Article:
8 Top Tips for Foot Care

8 Top Tips for Foot Care    

If you are a subscriber to Backpacker magazine, check out the October issue, page 34 for a full page of eight top tips to care for your feet. I have included an image of the page in this post. If you click on the image, you’ll get a larger view.

I was contacted by Backpacker several months ago and did a phone interview. Here are the eight tips:

  1. Trim nails
  2. Get in shape
  3. Fix calluses
  4. Prep your shoes
  5. Pack camp sandals
  6. Two ways to treat blood under a nail
  7. Wash your socks
  8. Lance right
8 Top Tips for Foot Care

8 Top Tips for Foot Care

The tips are good whether you are a backpacker, runner, walker, adventure racer, or just plain person who loves the outdoors.

I like Backpacker magazine. It’s one of my favorites. I encourage you to pick up a copy and check it out.

Foot Care Preparation for Primal Quest – or Your Next Event

The seven tips below are written for the Primal Quest Expedition Adventure Race starting next week. They are also applicable to any race you may have coming up.

Primal Quest is less than two weeks away and here are seven things you can do to improve your chances of finishing with healthy feet.

1.    Wear the best fitting shoes you can. Have a bit of space in front of your longest toe and enough height in the shoe’s toe box to avoid squishing the toes from the top.

2.    Bad toenail care can result in toe blisters and black toenails, where fluid or blood is under the nail. Trim your toenails short and then use a nail file to smooth the tip of the nail. File the nails from the top over the edge down toward the tip of the toe. The goal of the trimming and filing is to remove any rough or sharp edges. File the nails so when you run your fingertip up and over the tip of the toe no rough edges are felt. It’s even better to file the nail so that no tip of the nail is felt. If you have thick nails, file the top of the nail down to reduce its thickness.

3.    Any time you can, remove your shoes and socks to dry and air your feet. Your feet will be wet from water disciplines, stream crossings, cooling yourself off by pouring water over yourself, and simply sweaty feet. When stopping to eat or rest, remove your shoes and socks. Lay your socks in the sun to dry and switch to a clean dry pair if possible. Issues caused by wet feet will multiply over time and can end your race or at the least, result in extremely painful feet.

4.    Do everything in your power to prevent and reduce maceration. This means not letting water poured over your head get into your shoes by bending over before dousing yourself. If means following the tips outlined in # 2 above.  Use a moisture-controlling agent to help prevent the skin on the bottoms of your feet from macerating. Several include Desitin Maximum Strength Original Paste (available at drug stores, Walmart, etc), zinc oxide, Chafe X, SportsSlick, Trail Toes, and RunGoo. Apply liberally and before all water segments to help prevent damage to your skin. Once serious maceration happens, only drying your feet and letting them air, with the help of powder and warmth, will reverse the condition. If left unchecked, the skin can fold over on itself, split open, and tear layers of skin off the bottom of your feet.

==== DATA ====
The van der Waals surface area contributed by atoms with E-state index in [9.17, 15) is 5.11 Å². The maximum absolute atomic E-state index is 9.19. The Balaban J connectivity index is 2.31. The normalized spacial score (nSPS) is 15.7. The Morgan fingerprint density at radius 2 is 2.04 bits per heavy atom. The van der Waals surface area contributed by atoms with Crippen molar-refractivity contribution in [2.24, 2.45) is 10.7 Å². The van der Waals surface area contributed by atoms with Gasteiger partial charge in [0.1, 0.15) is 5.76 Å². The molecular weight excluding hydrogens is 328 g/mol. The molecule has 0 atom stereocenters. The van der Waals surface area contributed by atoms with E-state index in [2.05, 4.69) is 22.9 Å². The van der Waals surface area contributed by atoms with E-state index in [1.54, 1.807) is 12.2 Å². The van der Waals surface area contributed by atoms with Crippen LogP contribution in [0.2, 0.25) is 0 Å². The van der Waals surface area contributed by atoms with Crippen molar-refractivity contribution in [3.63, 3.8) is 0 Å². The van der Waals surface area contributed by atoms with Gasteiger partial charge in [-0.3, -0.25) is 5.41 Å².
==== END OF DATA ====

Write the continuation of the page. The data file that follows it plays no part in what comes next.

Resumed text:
5.    Use gaiters to prevent pebbles and rocks, trail dust, and other debris from getting inside your shoes and socks. These become irritants and can lead to hot spots and blisters.

6.    Take care of small issues before they become larger problems. Lance and drain small blisters whenever you feel them to keep them from becoming larger. Put a dab of ointment over the blister and then apply a strip of tape over the top to protect the skin.

7.    Finally, make sure you have the supplies to treat your feet out on the course. Waiting to get to a TA to repair a blister can make a small problem much larger.

How Important are Gaiters?

Many runners have a love-hate relationship with gaiters.

Some love them and swear by them when running trails. Others never wear them, and dislike them. Which camp do you fall in?

I have regularly promoted the value of gaiters since I made my first homemade set from a pair of old white cotton crew socks. I believe it was one of the first years I ran Western States, maybe in 1985 or 86. I cut the foot out of the socks, leaving the ankle part to pull on my foot and fold over to cover the top of my shoes. I used twist-ties to anchor the socks to the shoes. And – they worked – as primitive as they were.

Then as the years progressed, people with more business sense than I started to make and sell gaiters. Now days, you can get gaiters in a myriad of colors and types.

I still believe in gaiters for trail runners, and in one recent conversation, told a friend that should make them mandatory gear for multi-day trail events.

You have every right to ask why.

Today’s shoes have become increasingly lightweight and many shoes are made with mesh uppers. It’s this mesh that allows all kinds of sand, dust, grit, and dirt into the shoe. These bad things will work their way into your socks and onto your skin. Rubbing and abrasions can occur. If you use any type of lubricant on your feet, the bad stuff will be attracted to the stickiness. The bad stuff can be a contributing factor that can lead to blisters.